A final complexity is with dark teas which are typically referred to as post-fermented. For these teas further chemical changes take place at the end of processing as a result of microbial action. While fermented or post-fermented teas are the generally accepted ways of describing such teas it would be more accurate to describe it as microbial ripening
We will consider the detail and intricacies of Tea Processing at another time and for now content ourselves with a very brief introduction and overview to each type:
Green Tea (genre: Drama) – a short physical wither after which leaves are fired within a few hours of harvesting to deactivate the enzymes that cause oxidation and the chemical changes that this produces. Firing can take the form of steaming, baking or frying. The leaves are then generally rolled and dried but maintain much of their green colour. Tea flavours are typically grassy, vegetal or floral.
Black Tea (genre: Action) – subject to a prolonged controlled physical and chemical wither prior to a hard rolling (maceration) that breaks down the leaf cell walls to facilitate oxidation. Once oxidation is complete the tea is dried, graded and sorted. Black teas are often brisk, full bodied with flavours tending typically towards malty and chocolate. In China, black tea is referred to as red tea which is a better approximation to the colour of the brewed tea.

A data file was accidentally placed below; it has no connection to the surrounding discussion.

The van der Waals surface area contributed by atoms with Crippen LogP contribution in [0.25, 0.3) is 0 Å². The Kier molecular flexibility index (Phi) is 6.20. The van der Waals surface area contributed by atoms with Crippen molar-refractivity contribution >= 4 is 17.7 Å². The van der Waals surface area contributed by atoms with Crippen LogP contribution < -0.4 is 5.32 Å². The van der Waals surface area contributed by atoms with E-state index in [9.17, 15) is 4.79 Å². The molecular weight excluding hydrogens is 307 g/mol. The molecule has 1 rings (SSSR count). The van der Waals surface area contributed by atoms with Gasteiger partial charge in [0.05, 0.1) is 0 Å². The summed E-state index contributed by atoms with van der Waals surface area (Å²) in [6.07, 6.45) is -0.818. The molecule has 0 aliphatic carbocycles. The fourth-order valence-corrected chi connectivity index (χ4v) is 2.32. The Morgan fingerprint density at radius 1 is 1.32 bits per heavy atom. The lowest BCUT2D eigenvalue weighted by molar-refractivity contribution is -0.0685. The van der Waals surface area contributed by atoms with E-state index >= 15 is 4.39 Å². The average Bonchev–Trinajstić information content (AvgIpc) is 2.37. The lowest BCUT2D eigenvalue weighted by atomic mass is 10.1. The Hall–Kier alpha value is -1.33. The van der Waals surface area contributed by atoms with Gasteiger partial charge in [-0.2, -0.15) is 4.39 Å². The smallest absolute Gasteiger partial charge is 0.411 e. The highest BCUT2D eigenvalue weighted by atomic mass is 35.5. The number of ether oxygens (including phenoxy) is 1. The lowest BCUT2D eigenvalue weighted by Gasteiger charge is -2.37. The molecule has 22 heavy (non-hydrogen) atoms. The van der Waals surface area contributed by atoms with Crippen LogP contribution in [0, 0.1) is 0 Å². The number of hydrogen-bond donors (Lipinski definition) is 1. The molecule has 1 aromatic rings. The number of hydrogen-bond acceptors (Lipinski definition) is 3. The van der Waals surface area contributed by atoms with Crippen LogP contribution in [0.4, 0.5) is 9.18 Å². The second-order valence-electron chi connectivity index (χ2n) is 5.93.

Oolong Tea (genre: Adventure) – undergo physical and chemical withering before being shaken/ bruised at the edges to promote oxidation. The degree of oxidation in Oolongs can vary greatly and are typically quoted as being between 20% – 80%, which is often an estimate in any case. The complexity and variety of flavours in Oolongs is vast and is further developed by the practice of roasting or ageing the finished tea.
White Tea (genre: Romance) – mainly just withered and dried although it is sometimes lightly rolled for shape. Usually described as minimally processed, this is only true in terms of process steps rather than the time and degree of attention required. Oxidation occurs during extended wither but is controlled through drying rather than firing. Frequently but not always made from leaf buds only while the inclusion of young leaves delivers stronger flavour.
Yellow Tea (genre Sci-Fi) – a variation of green tea, yellow tea undergoes an additional step of moist heaping or smothering under cover after firing and before rolling. The resulting tea is more mellow and without the grassy aroma of green tea. It is the least common of tea types.